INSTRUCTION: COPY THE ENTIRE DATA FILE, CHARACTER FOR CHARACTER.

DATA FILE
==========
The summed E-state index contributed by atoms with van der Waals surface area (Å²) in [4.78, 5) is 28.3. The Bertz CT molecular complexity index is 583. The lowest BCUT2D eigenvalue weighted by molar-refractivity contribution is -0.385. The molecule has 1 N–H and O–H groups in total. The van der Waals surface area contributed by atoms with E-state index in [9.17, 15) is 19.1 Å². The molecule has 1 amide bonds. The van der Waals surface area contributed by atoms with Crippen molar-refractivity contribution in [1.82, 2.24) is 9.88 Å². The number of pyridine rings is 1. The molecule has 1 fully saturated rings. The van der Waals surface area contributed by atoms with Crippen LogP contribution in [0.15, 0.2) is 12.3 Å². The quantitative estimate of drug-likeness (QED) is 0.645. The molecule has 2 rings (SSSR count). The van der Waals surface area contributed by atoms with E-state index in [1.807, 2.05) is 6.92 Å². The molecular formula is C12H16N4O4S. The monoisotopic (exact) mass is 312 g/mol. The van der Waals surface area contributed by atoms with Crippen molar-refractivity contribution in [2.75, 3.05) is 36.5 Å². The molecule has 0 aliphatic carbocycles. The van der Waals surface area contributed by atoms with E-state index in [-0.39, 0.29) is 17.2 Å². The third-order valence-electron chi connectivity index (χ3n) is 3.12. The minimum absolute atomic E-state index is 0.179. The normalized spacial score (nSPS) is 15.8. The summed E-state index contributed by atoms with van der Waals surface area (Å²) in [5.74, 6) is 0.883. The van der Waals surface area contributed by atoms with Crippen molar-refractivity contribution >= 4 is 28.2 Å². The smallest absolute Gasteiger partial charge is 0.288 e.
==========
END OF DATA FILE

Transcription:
The summed E-state index contributed by atoms with van der Waals surface area (Å²) in [4.78, 5) is 28.3. The Bertz CT molecular complexity index is 583. The lowest BCUT2D eigenvalue weighted by molar-refractivity contribution is -0.385. The molecule has 1 N–H and O–H groups in total. The van der Waals surface area contributed by atoms with E-state index in [9.17, 15) is 19.1 Å². The molecule has 1 amide bonds. The van der Waals surface area contributed by atoms with Crippen molar-refractivity contribution in [1.82, 2.24) is 9.88 Å². The number of pyridine rings is 1. The molecule has 1 fully saturated rings. The van der Waals surface area contributed by atoms with Crippen LogP contribution in [0.15, 0.2) is 12.3 Å². The quantitative estimate of drug-likeness (QED) is 0.645. The molecule has 2 rings (SSSR count). The van der Waals surface area contributed by atoms with E-state index in [1.807, 2.05) is 6.92 Å². The molecular formula is C12H16N4O4S. The monoisotopic (exact) mass is 312 g/mol. The van der Waals surface area contributed by atoms with Crippen molar-refractivity contribution in [2.75, 3.05) is 36.5 Å². The molecule has 0 aliphatic carbocycles. The van der Waals surface area contributed by atoms with E-state index in [-0.39, 0.29) is 17.2 Å². The third-order valence-electron chi connectivity index (χ3n) is 3.12. The minimum absolute atomic E-state index is 0.179. The normalized spacial score (nSPS) is 15.8. The summed E-state index contributed by atoms with van der Waals surface area (Å²) in [5.74, 6) is 0.883. The van der Waals surface area contributed by atoms with Crippen molar-refractivity contribution >= 4 is 28.2 Å². The smallest absolute Gasteiger partial charge is 0.288 e.